The surge in digital technologies can support people to keep healthier and to spot deterioration much earlier, with little impact on capacity and resource. That’s a a real opportunity for the NHS. This would encompass monitoring of long-term health conditions at scale; in the last 18 months we’ve seen an increase in virtual wards which has been fantastic, but we see it as only a small piece of the puzzle. It’s still more about increasing capacity rather than trying to stem demand and keep people healthier.

The other key element is keeping the technology really simple. Internationally, we see that health systems are less interested in the really high tech; they want to reap the benefits but keep it as simple as possible for their patients. In the NHS, at times we see more of a ‘technology first’ perspective and that means that we have some really fantastic but quite complicated technology being placed into the hands of people who are either managing one or more health conditions, or not 100 percent tech confident. Internationally, we see a focus on simplicity in order to ensure adoption and engagement, and a focus on the outcomes.

How can we export/import best practice into the NHS?

I think there are huge amounts of value in going out to other health systems and countries and learning about their approaches. Our main driver in doing that is to create as many opportunities for shared learning as possible. We genuinely want a global community of health partners, all of whom are digitally ambitious and pushing together to improve access to digital healthcare technologies. That community we’re trying to build in the long-term is essentially to create what we call ‘collisions’ of thought and experience – and our goal is to try to create as many collisions of thought and experiences as we can.

The world as we know it is becoming an increasingly small place. If you have a patient with a long-term health condition in the UK – COPD, for example – it is exactly the same condition in India, Australia, Canada, South Africa and so on. We are all dealing with many of the same pressures in the healthcare systems globally, so the more we can all learn collectively, the better it is for everyone.

What are your expectations for digital technology over the next five years, both in the UK and internationally? 

We will continue to see the acceleration of digital technology, as more tech native generations enter the system – and digital healthcare becomes an expectation – it’s happening already. I would hope to see us collect more data that is increasingly shared between systems and providers, and that will give us the ability to learn and proactively predict conditions, condition deterioration and therefore provide a more connected service to healthcare citizens.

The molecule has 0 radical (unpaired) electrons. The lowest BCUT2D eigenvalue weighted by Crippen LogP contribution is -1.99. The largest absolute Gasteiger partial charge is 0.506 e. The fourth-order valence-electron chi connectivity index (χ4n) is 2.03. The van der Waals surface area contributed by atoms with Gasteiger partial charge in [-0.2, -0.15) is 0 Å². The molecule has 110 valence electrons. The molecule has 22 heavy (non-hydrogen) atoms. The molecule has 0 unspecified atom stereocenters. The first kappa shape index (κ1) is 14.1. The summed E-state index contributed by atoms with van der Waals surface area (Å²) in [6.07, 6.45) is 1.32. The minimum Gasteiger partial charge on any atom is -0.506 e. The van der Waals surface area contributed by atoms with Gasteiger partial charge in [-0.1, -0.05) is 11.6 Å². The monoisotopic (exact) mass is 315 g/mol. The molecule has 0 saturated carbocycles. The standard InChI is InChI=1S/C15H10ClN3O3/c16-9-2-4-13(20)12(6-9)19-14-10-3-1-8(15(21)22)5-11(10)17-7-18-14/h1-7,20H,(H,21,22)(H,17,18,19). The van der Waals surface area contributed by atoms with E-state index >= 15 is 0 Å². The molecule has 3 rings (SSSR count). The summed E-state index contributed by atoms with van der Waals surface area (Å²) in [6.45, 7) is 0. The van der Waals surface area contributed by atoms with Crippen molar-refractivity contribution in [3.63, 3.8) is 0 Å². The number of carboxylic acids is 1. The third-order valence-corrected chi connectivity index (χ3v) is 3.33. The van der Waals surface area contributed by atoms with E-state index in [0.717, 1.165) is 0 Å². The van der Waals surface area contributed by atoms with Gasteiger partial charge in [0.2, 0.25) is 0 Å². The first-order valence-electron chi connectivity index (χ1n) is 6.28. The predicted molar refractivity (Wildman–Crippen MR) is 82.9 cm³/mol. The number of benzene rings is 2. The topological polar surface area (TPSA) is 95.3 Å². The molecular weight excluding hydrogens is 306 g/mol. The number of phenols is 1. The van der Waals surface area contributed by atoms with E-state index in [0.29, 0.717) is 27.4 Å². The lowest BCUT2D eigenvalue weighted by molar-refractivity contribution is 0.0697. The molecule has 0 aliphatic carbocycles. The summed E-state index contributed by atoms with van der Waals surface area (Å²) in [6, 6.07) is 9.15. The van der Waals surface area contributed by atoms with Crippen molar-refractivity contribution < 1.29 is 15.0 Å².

I also hope and expect that we will see more research extracted from that data – for example, around the effectiveness of digital technologies in supporting people with long-term conditions and the benefits of such. It can be difficult to invest in technology, especially when it supports people with long-term conditions, because the benefits are often seen much further down the line.

In the next five years, we will start to see the data that proves the outcomes that our published research shows, and that will direct more and more funding into digital technology. I also think it will be increasingly expected as the norm, especially with tech-native generations; it will be expected rather than as an option. With that expectation comes an onus of health systems globally to respond to that and I’m confident that they will.

I also believe that we will revert to a more simplified approach to technology. For example, if you look at the evolution of search engines over the last two decades and the ‘Ask Jeeves’ of this world – overly complicated, too much information, too many links, widgets, and ultimately Google won the day with a white page and a search bar. I think that we are at the risk of being in the ‘Ask Jeeves’ stage of digital health technology whereby some of the technology is too complicated for us to reap the benefits of scale and mass adoption. The key will be in focusing on a simplified approach to tech design that achieves the benefits and outcomes of population level adoption, always placing clinicians and patients at its heart.

Thanks again to Bruce for an insightful conversation into the realm of digital healthcare, if you would like to read similar interviews with other professionals within healthcare and technology, please click here.